...particularly with a hefty seven-game advantage in the all important ROW (Regulation and Overtime Wins) category - and it would be particularly impressive given that Boston bench boss Claude Julien has chosen player maintenance over aggressive pursuit, trusting that the deepest roster in the league can get it done without the likes of greybeard Jarome Iginla and bruising blue liner Kevan Miller.
|Bruins' tough guy Kevan Miller (AP photo/Charles Krupa)|
Both players are traveling with the team to Minnesota for Tuesday night's match with the Wild despite being held out of the Bruins' rousing 5-2 win over the Philadelphia Flyers on Saturday with what Julien describes as "very minor" injuries - but he stopped short of saying that they would suit up.
"They're still, I say 'day-to-day,' so we’re just going to be cautious this time of year, we’re just not pushing it." Julien told beat writers on Monday morning. "But they’re coming on the trip and is there a chance they could play? Yes."
When pressed as to if they would be able to play were this a playoff game, Julien minced no words:
"Oh yes, no doubt."
But do they need to earn the President's Cup - or do they even want to?
The President's Cup has been awarded 27 times since the inception of the award, but only eight recipients have gone on to win the Stanley Cup - lending credence to the collective thought of the already paranoid and superstitious culture of professional hockey that the President's Cup is cursed.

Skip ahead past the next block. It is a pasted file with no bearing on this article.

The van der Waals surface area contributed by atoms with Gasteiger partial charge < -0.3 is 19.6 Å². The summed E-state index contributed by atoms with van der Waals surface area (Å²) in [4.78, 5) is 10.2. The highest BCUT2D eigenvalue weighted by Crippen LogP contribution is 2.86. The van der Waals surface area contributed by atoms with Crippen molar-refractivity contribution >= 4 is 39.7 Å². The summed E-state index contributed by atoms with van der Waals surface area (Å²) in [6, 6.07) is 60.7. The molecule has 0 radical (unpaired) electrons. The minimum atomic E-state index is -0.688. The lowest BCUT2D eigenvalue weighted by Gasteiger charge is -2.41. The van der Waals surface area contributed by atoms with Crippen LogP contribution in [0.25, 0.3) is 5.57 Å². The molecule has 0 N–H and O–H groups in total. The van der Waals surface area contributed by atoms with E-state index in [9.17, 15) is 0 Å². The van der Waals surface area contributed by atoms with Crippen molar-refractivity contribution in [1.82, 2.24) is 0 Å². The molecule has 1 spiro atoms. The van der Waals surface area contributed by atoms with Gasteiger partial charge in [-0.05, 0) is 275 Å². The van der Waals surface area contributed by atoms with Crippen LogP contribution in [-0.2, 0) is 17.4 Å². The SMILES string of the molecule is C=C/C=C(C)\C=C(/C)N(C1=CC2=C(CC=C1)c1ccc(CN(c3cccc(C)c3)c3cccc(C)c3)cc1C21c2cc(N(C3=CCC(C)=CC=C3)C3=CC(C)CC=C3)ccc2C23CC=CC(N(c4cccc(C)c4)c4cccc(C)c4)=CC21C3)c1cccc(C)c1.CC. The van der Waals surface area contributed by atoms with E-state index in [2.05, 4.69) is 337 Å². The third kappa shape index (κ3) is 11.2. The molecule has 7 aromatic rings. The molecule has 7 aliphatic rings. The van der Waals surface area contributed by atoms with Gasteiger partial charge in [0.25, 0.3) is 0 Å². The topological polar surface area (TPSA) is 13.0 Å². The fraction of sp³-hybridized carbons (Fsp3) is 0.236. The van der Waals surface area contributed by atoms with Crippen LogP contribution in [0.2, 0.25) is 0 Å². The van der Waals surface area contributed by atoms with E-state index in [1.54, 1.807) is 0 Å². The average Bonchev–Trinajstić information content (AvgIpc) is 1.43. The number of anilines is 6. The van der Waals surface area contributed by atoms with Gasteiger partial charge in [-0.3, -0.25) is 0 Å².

Regardless, after playing at Minnesota on Tuesday night, the Bruins get teams in Winnipeg and Buffalo that have been eliminated from playoff contention and are playing out the string, then finish up with the New Jersey Devils who are currently three points out of the eighth wildcard spot in the Eastern Conference and may be just playing for pride by the time they host Boston.
On the other hand, the Blues host a Washington Capitals' team on Tuesday night that has an outside shot at a wildcard spot, then go to Minnesota before visiting a Dallas team that's clinging to the final playoff spot in the west before hosting a Detroit Red Wings team that should have a spot in the post-season sewn up by that time.
The Blues have the toughest row to hoe, so to speak, as they face three teams that are desperate and still have something to play for - and any combination of a Bruins' win and a St. Louis loss would all but assure Boston the best record in the National Hockey League.
So for Boston, it's just a matter of just doing what they do and staying the course, because if the President's Cup and home ice advantage in the Stanley Cup Finals is important to the St. Louis Blues, then all the pressure is on them...
...but if they think it's cursed or just over-rated in general, then they're all set